Kote v Princess Cruise Lines, LTD. (CORP.)

Filing 35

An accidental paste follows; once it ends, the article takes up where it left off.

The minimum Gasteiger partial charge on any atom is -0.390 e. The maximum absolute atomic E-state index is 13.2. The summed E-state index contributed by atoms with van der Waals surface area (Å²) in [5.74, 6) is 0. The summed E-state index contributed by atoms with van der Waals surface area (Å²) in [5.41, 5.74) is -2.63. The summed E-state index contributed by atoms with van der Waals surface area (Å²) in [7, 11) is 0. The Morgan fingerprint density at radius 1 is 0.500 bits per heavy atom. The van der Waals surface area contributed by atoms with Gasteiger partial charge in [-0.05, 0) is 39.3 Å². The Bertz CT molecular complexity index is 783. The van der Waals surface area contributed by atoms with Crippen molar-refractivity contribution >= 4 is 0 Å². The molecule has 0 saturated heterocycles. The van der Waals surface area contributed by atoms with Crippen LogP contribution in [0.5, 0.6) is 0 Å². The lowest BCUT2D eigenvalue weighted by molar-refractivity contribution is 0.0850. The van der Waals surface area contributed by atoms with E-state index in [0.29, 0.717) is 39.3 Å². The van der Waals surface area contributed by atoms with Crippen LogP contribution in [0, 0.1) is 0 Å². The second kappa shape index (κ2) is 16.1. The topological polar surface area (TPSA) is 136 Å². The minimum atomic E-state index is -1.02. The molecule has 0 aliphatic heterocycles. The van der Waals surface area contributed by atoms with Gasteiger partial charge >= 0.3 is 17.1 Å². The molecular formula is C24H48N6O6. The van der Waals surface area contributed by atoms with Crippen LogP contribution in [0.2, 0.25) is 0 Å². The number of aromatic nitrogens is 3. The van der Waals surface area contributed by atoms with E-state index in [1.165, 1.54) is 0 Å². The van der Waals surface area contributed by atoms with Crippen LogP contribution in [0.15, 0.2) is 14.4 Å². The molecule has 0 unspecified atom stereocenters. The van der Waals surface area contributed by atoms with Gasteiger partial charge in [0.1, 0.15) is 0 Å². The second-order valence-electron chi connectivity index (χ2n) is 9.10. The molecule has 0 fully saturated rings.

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UNITED STATES DISTRICT COURT SOUTHERN DISTRICT OF FLORIDA CASE NO. 10-61146-CIV-LENARD/TURNOFF ANIL VINAYAK KOTE, Plaintiff, vs. PRINCESS CRUISE LINES, LTD., Defendant. ________________________________/ ORDER GRANTING DEFENDANT PRINCESS CRUISE LINES, LTD.’S MOTION TO COMPEL ARBITRATION (D.E. 8) AND STAYING THIS CASE THIS CAUSE is before the Court on Defendant Princess Cruise Lines, Ltd.’s Motion to Compel Arbitration (D.E. 8), filed on September 14, 2010. Plaintiff Anil Vinayak Kote filed his Response in Opposition to the Motion (D.E. 19) on November 3, 2010, to which Defendant replied (D.E. 20) on November 15, 2010. Defendant also filed a Notice of Supplemental Authority (D.E. 34) on August 31, 2011. Having reviewed the Motion, the Response, Reply, the Notice of Supplemental Authority and the record, the Court finds as follows: I. Factual and Procedural Background This action involves injuries sustained by Plaintiff Anil Vinayak Kote while in Defendant Princess Cruise Lines, Ltd.'s employ. Kote, a citizen of India, filed suit in this 1 Court on July 5, 2010, alleging claims for Jones Act Negligence (Count I), Maintenance and Cure (Counts II-III).1 (See generally, Complaint, D.E. 1) On or about July 28, 2009, Kote was working for Defendant aboard the Ruby Princess as a junior waiter. (Id. ¶ 13.) On that date, his supervisor assigned him to assist in the cleaning of a box of dirty knives. (Id. ¶ 14.) While lifting the box with another employee, Kote bore the brunt of the box’s great weight. (Id.) Fearing the box would fall and crush his feet, he maintained his end of the load long enough to get his feet out of the way. (Id.) Doing so, however, caused injury to Kote’s lower back. (Id.) Kote reported his injury to his supervisor immediately and requested to be seen by a doctor. (Id. ¶ 15.) After initially refusing, his supervisor relented when Kote’s pain intensified. (Id.) The supervisor reported Kote’s ailment as the flu, which required him to wait another two and one-half hours for treatment. (Id. ¶¶ 16-17.) The ships’ doctor then diagnosed Kote’s injury as a sprain, gave him the night off and sent him back to work with pain killers and ointment. (Id. ¶ 18.) Kote continued to work in pain until he signed off the ship on November 10, 2009. (Id. ¶ 19.) An MRI was performed on Kote on November 26, 2009, revealing “a posterior central and right paracentral annular tear with herniation at L4-L5 indenting the thecal sac and transferring nerve roots and a posterior central disc herniation at L5-S1 indenting both transversing nerve roots.” (Id. ¶ 21.) Kote saw two doctors who initially prescribed therapy, but this was unsuccessful. (Id. ¶ 22.) Kote then saw a third doctor who prescribed medicine 1 The Complaint mistakenly contains two Count IIs. 2 and rest. (Id.) Kote’s pain did not abate so he returned to the first doctor who recommended spinal surgery. (Id.) He does not further specify the dates of his treatment nor whether he elected to have the surgery. Defendant is a Bermuda corporation and its ship, the Ruby Princess, is flagged in Bermuda as well. Prior to beginning his employment with Defendant, Kote signed a contract which contained an arbitration provision and incorporated a separate terms & conditions of employment pamphlet. (See Ex. A, Mot. to Dismiss, D.E. 8-1.) The terms & conditions also included arbitration, venue and choice of law provisions. (See Ex. B, Mot. to Dismiss at 1314, D.E. 8-2.) Article 14 of the terms & conditions provides that any disputes arising out of Kote’s employment would be subject to binding arbitration, held in Bermuda and subject to Bermuda law. (See id.) Defendant now moves to compel arbitration, arguing that Kote’s claims, arising during and out of his employment on the Ruby Princess, are governed by a mandatory arbitration provision. Defendants argue that the Convention on the Recognition and Enforcement of Foreign Arbitral Awards, 21 U.S.T. 2517, 9 U.S.C. ?? 202-208 (“Convention Act”) requires that the arbitration provision be enforced once four jurisdictional elements are met. (Mot. at 6-8, citing Bautista v. Star Cruises, 396 F.3d 1289, 1294, n.7 (11th Cir. 2005).) Defendant contends that all of the elements have been met in this case and therefore dismissal of the action in favor of arbitration is required. (Id. at 8.) As an additional measure, Defendant waives the exclusive application of Bermuda law and stipulates to the application of United States law to Kote’s Jones Act claims at arbitration. (Id. at 12.) 3 Plaintiff opposes Defendant’s Motion on several grounds: that the arbitration clause is “null and void” as unconscionable and the product of unequal bargaining power between Kote and Defendant; that Defendant’s stipulation to waive application of Bermuda law is a unilateral contract modification and cannot remedy the employment contract’s deficiencies; any arbitration award could not be enforced as illegal; an arbitration clause is a type of forum selection clause that is unenforceable under recent amendments to the Jones Act; the Jones Act’s availability of punitive damages for maintenance and cure claims are prohibited by Kote’s employment contract; and arbitration will be prohibitively expensive for Kote. (See generally, Resp.) II. Standard of Review Federal law strongly favors agreements to arbitrate, especially in international commercial transactions. See Scherk v. Alberto-Culver Co., 417 U.S. 506, 520 n.15 (1974); Del Orbe v. Royal Carribean Cruises, LTD., 549 F. Supp. 2d 1365, 1368 (S.D. Fla. 2008) (Gold, J.). In deciding a motion to compel under the Convention Act, the district court conducts a “very limited inquiry.” Bautista, 396 F.3d at 1294. Four jurisdictional prerequisites must be met prior to compelling arbitration: (1) there is an agreement in writing within the meaning of the Convention; (2) the agreement provides for arbitration in the territory of a signatory of the Convention; (3) the agreement arises out of a legal relationship, whether contractual or not, which is considered commercial; and (4) a party to the agreement is not an American citizen, or that the commercial relationship has some reasonable relation with one or more foreign states. Id. at 1294, n.7. If the four prerequisites are satisfied, the court must compel arbitration 4 unless one the Convention Act’s affirmative defenses applies. Bautista, 396 F.3d at 1302. III. Discussion A. Jurisdictional Prerequisites The parties do not dispute that Bautista’s four jurisdictional pre-requisites are met and the Court, upon review of the record, finds the same. B. None of the Convention’s Affirmative Defenses Are Applicable Having found that the jurisdictional prerequisites have been met, the Court must compel arbitration unless one of the Convention’s affirmative defenses applies. In a recent opinion, Lindo v. NCL (Bahamas) Ltd., the Eleventh Circuit reaffirmed the strong presumption in favor of arbitration and the notion that U.S. statutory claims, including Jones Act claims, are arbitrable “absent a contrary intention clearly and specifically expressed by Congress.” 2011 U.S.App. LEXIS 18001, at **48-49 (11th Cir., Aug. 29, 2011). Lindo also clarified the applicability of certain affirmative defenses to the parties’ arbitration provision in the context of Jones Act claims. Id. at **50-54. Distinguishing between Article II (arbitration-enforcement stage) and Article V (awardenforcement), the Lindo Court emphasized that the former’s defenses are limited specifically to where the “[arbitration] agreement is null and void, inoperative or incapable of being performed.” Id. at **50-51 (emphasis in original) (citing New York Convention, art. II(3). The “null and void” defense applies only where the agreement is obtained through “fraud, mistake, duress, and waiver,” or the “standard breach-of-contract defenses.” 5 Lindo, 2011 U.S.App. LEXIS 18001, at **50-51 (citing Bautista, 396 F.3d at 1302). Here, Kote does not invoke any of these defenses. Thus, his “null and void” defense fails under Article II. See id. (Likewise denying plaintiff’s Article II “null and void” defense in the absence of showing of fraud, mistake, duress or waiver). Kote’s claim that his employment contract was the product of unequal bargaining power, i.e. take it or leave it, or unconscionable, similarly fails. Bautista rejected this argument, “concluding that an unconscionability defense was not available under Article II of the Convention.” Lindo, 2011 U.S.App. LEXIS 18001, at *51, (citing Bautista, 396 F.3d at 1302 (“It is doubtful that there exists a precise, universal definition of the unequal bargaining power defense that may be applied effectively across the range of countries that are parties to the Convention, and absent any indication to the contrary, we decline to formulate one.”)). Kote offers no persuasive authority or compelling facts on which this Court might find such a defense applicable here. Indeed, the Eleventh Circuit makes clear that the range of Article II defenses is slim and not to be conflated with Article V defenses to the enforcement of an award. Lindo, 2011 U.S.App.LEXIS 18001, at ** 51, 55. Lindo criticizes the Court's prior opinion in Thomas v. Carnival Corp., 573 F.3d 1113 (11th Cir. 2009), upon which Kote relies heavily, in that it applies the Article V public policy defense in an Article II setting. 2011 U.S.App.LEXIS 18001, at ** 55-56. Thomas failed to follow Bautista when it created “a new public policy defense under Article II – based on the elimination of a U.S. statutory claim under the Seaman’s Wage Act – [which] by definition [could not] be 6 applied ‘neutrally on an international scale,’ as each nation operates under different statutory laws and pursues different policy concerns.” Id. at *56. Kote’s public policy argument and reliance on Thomas is therefore outweighed by Lindo’s re-framing of the public policy analysis. Furthermore, Kote’s Article V public policy defense is premature at this stage. (See Resp. at 8.) Kote does make any showing regarding the (in)ability of Bermuda law to settle his Jones Act claims; he also does not explain how an arbitration in Bermuda applying U.S. law (to which Defendants stipulate) would result in fundamental unfairness. See, e.g., Lindo, 2011 U.S.App.LEXIS 18001, at **75-76. Even so, an Article V public policy defense would be timely only at the award enforcement stage at which time the record “will show what legal principles were applied and what [plaintiff]] recovered, or did not recover, and why.” Id. at *77; see also Vimar, Vimar Seguros Y Reaseguros v. M/V Sky Reefer, 515 U.S. 528, 540-41 (1995). Finally, Kote’s additional reasons why arbitration should not be compelled – the financial burden of arbitration in Bermuda and the arbitration clause’s prohibition of punitive damages – do not fall within the accepted Article II defenses. See Lindo, 2011 U.S.App.LEXIS 18001, at **50-51; Bautista, 396 F.2d at 1302; cf. Thomas, 573 F.3d at ___. Even if financial hardship were recognized under the Convention as a defense, Kote, as the party seeking to invalidate arbitration, bears the burden of showing the likelihood of incurring these costs. See Green Tree Financial Corp. v. Randolph, 531 U.S. 79, 92 (2000). Unsupported allegations will not carry this burden. 7 C. This Case Would Be Compelled To Arbitration Under Thomas. The Court is careful to note that Lindo, as a panel opinion, does not overrule the Circuit’s 2009 decision, Thomas v. Carnival Corp., 573 F.3d 1113 (11th Cir. 2009), although the Court does find Lindo more persuasive. This case would be compelled to arbitration consistent with this Court’s application of Thomas, Bautista and their progeny. See, e.g, Shaw v. Carnival Cruise Lines, 2011 U.S. Dist. LEXIS 58704 (S.D. Fla. May 31, 2011); Hiotakis v. Celebrity Cruises, Inc., 2011 U.S. Dist. LEXIS 58396 (S.D. Fla. May 31, 2011); Martinez v. Carnival Corp., 2011 U.S. Dist. LEXIS 22904 (S.D. Fla. Mar. 8, 2011). In Shaw, Hiotakis and Martinez, the Court stated that simply uttering the name Thomas does not invoke the public policy defense; plaintiffs must show how the laws of the country where arbitration would be conducted did not recognize Jones Act claims or comparable remedies. In Shaw and Hiotakis, this Court found that defendants waived the application of foreign law to plaintiffs’ Jones Act claims and stipulated for the review of the arbitral award by this Court. The Court also found that severing the unenforceable choice of law provisions while leaving intact the arbitration provision was consistent with contract principles. Arbitration was compelled in each of these cases and the instant case presents similar circumstances. Thus, in the absence of the Lindo decision, the Court would nevertheless compel arbitration. Considering the strong presumption in favor of arbitration clause enforcement, the lack of specific exclusion by Congress of Jones Act claims from arbitration, Kote’s lack 8 of applicable Article II defenses to arbitration enforcement, and the Court’s prior application of Thomas and Bautista to circumstances similar to the case at hand, the Court must compel this dispute to arbitration pursuant to the Convention Act. D. Conclusion Accordingly, it is ORDERED AND AJDUGDED that: 1. Defendant Princess Cruise Lines, Ltd.’s Motion to Compel Arbitration (D.E. 8), filed on September 14, 2010, is GRANTED. 2. This Case is STAYED pending the outcome of arbitration and ADMINISTRATIVELY CLOSED. DONE AND ORDERED in Chambers at Miami, Florida, this 23rd day of September, 2011. JOAN A. LENARD UNITED STATES DISTRICT JUDGE 9